context: In March 2019, the state blocked canola shipments from two leading Canadian exporters, alleging biosecurity concerns. The move was viewed as retaliation for Canada’s arrest of Meng Wanzhou 孟晚舟, Chinese tech giant Huawei’s chief financial officer. With mounting pressure from higher edible oil prices and global supply uncertainties caused by the war in Ukraine, that political gripe has been shelved by Beijing.
China has lifted its 3-year ban on canola exports from two giant Canadian companies, Richardson International and Viterra Inc, according to the joint statement issued by Canadian Trade Minister Mary Ng and Ag Minister Marie-Claude Bibeau. There has yet to be any official announcement from the Chinese side.
Canadian canola industry welcomed this decision. The country’s canola trade with China has been seriously hit by Beijing’s targeted import ban. The total value of Canadian canola exports to China plummeted from C¥15 bn in 2018 to C¥4 bn in 2019. Subsequently, the amount gradually rebounded, to C¥7 bn in 2020 and C¥9 bn in 2021, as Canada regained its position as China’s key canola supplier, accounting for over 90 percent of its total imports.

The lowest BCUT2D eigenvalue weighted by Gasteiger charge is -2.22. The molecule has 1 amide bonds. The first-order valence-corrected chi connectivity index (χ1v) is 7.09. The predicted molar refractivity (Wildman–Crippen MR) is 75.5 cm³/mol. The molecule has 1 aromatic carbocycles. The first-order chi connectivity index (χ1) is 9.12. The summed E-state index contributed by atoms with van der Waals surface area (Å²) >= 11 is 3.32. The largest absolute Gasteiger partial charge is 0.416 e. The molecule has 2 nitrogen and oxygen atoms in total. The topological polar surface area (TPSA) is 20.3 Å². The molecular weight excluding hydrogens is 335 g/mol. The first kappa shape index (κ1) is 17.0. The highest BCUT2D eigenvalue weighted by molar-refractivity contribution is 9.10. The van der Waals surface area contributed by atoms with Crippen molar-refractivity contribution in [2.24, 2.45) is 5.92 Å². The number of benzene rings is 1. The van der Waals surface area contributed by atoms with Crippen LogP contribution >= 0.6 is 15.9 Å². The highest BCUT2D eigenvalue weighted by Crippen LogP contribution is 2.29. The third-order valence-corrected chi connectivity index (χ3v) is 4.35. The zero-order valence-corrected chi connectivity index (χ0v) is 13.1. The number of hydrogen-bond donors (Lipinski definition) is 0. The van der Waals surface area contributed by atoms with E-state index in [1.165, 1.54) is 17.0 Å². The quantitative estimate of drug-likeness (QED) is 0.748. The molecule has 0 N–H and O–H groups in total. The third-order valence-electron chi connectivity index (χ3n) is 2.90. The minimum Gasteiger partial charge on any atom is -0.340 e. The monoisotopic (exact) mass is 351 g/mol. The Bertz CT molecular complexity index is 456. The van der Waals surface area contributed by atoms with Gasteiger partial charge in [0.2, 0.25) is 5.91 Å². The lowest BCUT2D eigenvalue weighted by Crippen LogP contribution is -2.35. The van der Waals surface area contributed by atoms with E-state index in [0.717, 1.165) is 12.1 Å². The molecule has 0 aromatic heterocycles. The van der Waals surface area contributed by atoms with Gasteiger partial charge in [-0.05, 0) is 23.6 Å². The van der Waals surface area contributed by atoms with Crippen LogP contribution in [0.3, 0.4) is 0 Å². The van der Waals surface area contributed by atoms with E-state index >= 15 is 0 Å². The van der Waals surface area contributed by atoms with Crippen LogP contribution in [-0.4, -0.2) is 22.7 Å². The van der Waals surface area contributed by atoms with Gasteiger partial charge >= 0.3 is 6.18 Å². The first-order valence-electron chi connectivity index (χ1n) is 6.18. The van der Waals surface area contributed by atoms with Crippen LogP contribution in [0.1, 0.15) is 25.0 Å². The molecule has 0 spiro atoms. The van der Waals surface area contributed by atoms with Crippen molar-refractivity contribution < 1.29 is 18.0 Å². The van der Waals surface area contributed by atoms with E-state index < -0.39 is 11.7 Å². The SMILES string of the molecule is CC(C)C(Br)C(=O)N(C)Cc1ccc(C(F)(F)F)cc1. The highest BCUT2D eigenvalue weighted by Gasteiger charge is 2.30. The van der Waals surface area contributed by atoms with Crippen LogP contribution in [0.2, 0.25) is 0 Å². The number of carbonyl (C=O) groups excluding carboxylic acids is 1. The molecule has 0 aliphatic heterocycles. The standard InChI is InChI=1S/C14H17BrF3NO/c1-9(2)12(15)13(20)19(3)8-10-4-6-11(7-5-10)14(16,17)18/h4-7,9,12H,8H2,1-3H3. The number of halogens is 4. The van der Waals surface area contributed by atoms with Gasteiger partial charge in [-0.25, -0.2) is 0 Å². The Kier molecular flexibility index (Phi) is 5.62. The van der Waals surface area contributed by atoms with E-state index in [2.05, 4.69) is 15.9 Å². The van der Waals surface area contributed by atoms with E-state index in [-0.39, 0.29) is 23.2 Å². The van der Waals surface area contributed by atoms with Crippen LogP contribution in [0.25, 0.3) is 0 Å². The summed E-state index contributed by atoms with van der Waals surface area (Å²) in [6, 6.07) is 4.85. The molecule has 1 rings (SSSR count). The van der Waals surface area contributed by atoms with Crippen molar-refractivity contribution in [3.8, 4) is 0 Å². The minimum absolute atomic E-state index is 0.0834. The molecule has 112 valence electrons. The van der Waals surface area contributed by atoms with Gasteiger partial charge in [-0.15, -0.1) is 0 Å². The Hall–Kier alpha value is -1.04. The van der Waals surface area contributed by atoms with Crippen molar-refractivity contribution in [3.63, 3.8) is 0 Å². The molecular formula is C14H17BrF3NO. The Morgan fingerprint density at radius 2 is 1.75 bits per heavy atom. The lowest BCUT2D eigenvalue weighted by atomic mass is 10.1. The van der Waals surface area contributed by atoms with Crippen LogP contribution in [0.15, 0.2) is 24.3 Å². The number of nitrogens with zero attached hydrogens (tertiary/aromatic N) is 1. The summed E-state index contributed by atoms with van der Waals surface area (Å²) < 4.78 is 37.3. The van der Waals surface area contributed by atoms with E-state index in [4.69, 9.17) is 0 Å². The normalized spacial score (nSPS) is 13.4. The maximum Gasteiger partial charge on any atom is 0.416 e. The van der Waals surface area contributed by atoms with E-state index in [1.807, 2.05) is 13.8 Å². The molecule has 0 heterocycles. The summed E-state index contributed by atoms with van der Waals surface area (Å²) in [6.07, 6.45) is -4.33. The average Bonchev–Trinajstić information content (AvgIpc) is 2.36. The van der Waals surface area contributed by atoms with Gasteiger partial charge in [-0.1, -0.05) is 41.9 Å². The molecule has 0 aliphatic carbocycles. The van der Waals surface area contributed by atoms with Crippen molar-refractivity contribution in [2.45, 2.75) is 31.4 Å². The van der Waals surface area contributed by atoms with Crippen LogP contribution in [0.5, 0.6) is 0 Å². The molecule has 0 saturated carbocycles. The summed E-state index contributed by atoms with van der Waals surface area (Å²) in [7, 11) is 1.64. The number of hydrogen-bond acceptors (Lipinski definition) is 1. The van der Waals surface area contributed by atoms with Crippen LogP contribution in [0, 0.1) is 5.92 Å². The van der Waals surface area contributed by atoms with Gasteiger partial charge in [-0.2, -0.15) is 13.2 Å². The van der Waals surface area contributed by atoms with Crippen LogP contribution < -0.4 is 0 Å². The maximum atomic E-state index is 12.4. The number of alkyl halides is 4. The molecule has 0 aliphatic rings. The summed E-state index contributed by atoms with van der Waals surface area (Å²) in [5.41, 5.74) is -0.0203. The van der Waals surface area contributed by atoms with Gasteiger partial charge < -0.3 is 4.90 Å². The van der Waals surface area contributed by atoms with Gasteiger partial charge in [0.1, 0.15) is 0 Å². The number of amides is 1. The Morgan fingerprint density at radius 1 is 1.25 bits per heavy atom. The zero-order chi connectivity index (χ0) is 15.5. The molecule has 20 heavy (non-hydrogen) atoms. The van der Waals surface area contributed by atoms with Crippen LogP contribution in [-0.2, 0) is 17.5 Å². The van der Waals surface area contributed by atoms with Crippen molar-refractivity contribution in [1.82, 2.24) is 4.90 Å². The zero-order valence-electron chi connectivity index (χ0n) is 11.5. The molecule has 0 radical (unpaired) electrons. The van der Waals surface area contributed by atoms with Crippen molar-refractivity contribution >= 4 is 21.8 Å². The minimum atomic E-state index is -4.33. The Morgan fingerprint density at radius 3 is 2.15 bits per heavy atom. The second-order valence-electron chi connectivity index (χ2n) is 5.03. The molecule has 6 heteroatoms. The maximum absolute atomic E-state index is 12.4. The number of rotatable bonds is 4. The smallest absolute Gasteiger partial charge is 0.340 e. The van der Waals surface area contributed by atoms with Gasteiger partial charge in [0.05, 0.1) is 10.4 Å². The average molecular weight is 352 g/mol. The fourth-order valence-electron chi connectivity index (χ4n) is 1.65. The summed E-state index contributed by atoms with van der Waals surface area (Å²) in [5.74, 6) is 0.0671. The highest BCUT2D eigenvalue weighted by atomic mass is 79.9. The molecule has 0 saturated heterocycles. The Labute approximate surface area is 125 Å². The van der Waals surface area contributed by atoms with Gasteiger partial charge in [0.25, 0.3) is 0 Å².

Facing domestic canola seed and canola oil price spikes due to supply shortage, as well as shrinking imports from Russia, the second-largest canola supplier, China’s latest move shows its willingness to further restore canola trading relations with Canada. However, the decision may not bring an instant change in the canola trade, as Canada’s 2021/22 canola supply has tightened after the drought in 2021, predicts Guotaijunan Securities.